Up In Smoke

TEXT TANYA SOUTHCOTT

When Alma College officially opened its doors in 1881 as an independent ladies’ college, the community of St. Thomas, Ontario recognized in this unique work of Victorian Gothic architecture an instant landmark. An enterprising and industrious town at the crossroads of several railway lines, St. Thomas was booming, and an institution dedicated to intellectual and academic pursuits would provide the prestige necessary to complement its rapid industrial growth. After three years of construction, architect James Balfour’s competition-winning design was ready to welcome prospective students from around the world. The college remained an active cultural and educational facility for over 100 years, its longevity a testament to its continued prominence and respectability in the community.

Then in 1988 after increasing financial difficulties, the school officially closed its doors to first its students, and finally the community in 1994. But significant years of deterioration, decline and abandonment left the fate of Alma College in jeopardy until the afternoon of Wednesday, May 28, 2008. Clouds of black smoke drew people in droves to watch as the fire spread quickly, engulfing the entire structure in flames. At 12:22 pm, the roof of the iconic entrance tower collapsed, and by the end of the second day Alma College was gone.

Although the fire accomplished what heritage activists, concerned citizens and city officials had been fighting against for over a decade, many cite Alma’s ultimate fate as willful demolition by neglect. Since its official closure, the building remained largely vacant and often inadequately secured. In an effort to protect both heritage fabric and structural integrity, the City designated Alma College as an Ontario Heritage site. Instead, its designation initiated a contentious and emotional debate over demolition rights to the property. Despite repeated protests, development restrictions, limited reuse alternatives and the financial burden of rehabilitation outweighed remaining heritage value and commitment to reuse. Shortly before the fire, the final demolition order was approved and the 1994 heritage designation bylaw was repealed.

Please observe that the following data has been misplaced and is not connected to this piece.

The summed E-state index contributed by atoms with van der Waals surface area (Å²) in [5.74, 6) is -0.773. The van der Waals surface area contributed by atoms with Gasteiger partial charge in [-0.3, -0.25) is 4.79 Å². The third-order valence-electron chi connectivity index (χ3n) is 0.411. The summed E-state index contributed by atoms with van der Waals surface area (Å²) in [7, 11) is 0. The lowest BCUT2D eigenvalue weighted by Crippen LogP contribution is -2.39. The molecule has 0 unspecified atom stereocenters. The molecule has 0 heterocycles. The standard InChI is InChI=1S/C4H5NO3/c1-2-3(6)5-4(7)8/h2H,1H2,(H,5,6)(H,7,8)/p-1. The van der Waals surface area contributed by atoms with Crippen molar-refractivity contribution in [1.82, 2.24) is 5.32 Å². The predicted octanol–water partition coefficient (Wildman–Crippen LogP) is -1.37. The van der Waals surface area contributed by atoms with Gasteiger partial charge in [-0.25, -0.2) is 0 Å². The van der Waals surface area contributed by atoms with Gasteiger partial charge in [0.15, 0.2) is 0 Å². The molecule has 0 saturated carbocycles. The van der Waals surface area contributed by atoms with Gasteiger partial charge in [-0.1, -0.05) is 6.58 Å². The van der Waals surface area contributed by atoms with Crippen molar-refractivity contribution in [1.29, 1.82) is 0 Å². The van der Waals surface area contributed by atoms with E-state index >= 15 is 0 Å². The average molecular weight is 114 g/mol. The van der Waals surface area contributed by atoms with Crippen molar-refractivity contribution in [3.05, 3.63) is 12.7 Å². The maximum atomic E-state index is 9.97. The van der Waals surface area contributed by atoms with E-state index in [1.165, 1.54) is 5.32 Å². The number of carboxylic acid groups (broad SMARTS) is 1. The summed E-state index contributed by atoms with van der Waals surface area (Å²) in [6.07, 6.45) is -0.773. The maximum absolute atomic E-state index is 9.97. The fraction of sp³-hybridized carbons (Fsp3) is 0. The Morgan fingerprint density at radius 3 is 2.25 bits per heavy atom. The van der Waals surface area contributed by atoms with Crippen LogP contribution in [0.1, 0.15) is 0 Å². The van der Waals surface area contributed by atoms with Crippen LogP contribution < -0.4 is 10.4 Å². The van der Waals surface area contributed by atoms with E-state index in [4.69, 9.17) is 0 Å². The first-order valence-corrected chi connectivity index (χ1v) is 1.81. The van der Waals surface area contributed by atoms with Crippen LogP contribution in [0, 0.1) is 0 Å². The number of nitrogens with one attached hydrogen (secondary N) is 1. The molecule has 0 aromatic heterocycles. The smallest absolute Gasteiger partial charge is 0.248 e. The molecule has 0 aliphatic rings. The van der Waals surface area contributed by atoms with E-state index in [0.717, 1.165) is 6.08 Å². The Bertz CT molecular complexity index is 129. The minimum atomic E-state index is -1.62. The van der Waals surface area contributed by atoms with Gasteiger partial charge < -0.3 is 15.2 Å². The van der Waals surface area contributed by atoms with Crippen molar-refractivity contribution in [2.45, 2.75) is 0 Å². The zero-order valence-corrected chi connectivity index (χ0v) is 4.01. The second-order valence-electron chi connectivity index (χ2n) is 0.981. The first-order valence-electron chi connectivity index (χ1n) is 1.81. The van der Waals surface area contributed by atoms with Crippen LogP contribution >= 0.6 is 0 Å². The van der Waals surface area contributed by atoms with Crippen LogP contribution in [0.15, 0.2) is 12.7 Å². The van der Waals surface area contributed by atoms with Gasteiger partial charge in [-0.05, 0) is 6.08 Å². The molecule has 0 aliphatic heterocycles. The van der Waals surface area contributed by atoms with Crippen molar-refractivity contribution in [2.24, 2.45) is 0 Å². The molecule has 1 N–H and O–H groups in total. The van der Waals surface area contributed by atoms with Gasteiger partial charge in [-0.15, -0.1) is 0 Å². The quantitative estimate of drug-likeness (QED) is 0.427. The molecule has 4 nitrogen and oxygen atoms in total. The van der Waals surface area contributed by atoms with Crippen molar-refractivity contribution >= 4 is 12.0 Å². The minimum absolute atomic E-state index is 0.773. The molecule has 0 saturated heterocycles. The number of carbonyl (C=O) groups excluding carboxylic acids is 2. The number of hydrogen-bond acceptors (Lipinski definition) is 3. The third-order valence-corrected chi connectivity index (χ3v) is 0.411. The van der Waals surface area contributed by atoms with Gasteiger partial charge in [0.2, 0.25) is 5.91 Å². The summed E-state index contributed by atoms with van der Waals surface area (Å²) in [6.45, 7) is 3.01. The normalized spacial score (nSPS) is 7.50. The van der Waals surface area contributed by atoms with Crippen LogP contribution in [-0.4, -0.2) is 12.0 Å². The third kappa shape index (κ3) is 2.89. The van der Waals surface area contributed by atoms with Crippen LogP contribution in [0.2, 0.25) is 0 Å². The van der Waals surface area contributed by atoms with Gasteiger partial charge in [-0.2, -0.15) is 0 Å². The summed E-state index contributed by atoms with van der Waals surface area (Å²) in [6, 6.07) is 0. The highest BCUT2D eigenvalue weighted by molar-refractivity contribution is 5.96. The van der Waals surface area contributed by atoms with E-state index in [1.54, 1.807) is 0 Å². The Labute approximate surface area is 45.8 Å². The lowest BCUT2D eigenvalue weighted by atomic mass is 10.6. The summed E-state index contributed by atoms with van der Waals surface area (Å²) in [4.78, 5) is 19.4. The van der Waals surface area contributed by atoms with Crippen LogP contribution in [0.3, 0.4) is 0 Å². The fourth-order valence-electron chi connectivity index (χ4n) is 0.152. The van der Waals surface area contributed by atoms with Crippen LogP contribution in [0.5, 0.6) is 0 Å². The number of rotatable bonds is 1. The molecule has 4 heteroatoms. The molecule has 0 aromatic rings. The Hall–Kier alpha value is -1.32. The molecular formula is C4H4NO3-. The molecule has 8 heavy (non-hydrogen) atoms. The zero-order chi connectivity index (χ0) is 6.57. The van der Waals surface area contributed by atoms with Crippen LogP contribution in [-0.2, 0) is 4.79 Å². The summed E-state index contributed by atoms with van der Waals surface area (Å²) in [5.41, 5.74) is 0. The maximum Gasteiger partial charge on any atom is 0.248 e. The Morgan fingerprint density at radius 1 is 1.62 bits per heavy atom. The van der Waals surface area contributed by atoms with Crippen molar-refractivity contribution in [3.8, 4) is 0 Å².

Those who petitioned against Alma’s demolition are now requesting a provincial review of the protection and designation of heritage sites in Ontario as well as the establishment of the Alma College Heritage Foundation to assist smaller communities in safeguarding historic properties. Historic buildings of character like Alma College are assets for communities like St. Thomas and can enhance economic activity, tourism and public community pride if recognized as such. They are opportunities to promote and celebrate the preservation of heritage and culture, and to strengthen civic identity.

Alma College was conceived and constructed in a period of history when the relationship between architecture and identity was celebrated through grand buildings by great architects, when national and civic pride were articulated through the character and scale of the building and the quality of features and materials used. Buildings were monuments to what our cities and our nation might become.

As one of St. Thomas’s most significant architectural works, Alma College captured the collective imagination of the community who recognized in it the opportunity to celebrate its civic sense of self. While its loss is a tragedy, it is also an inspiration for the potential of our built environment to embody the collective emotion of its audience.CA

Tanya Southcott grew up in St. Thomas and is now an intern architect living in Vancouver.

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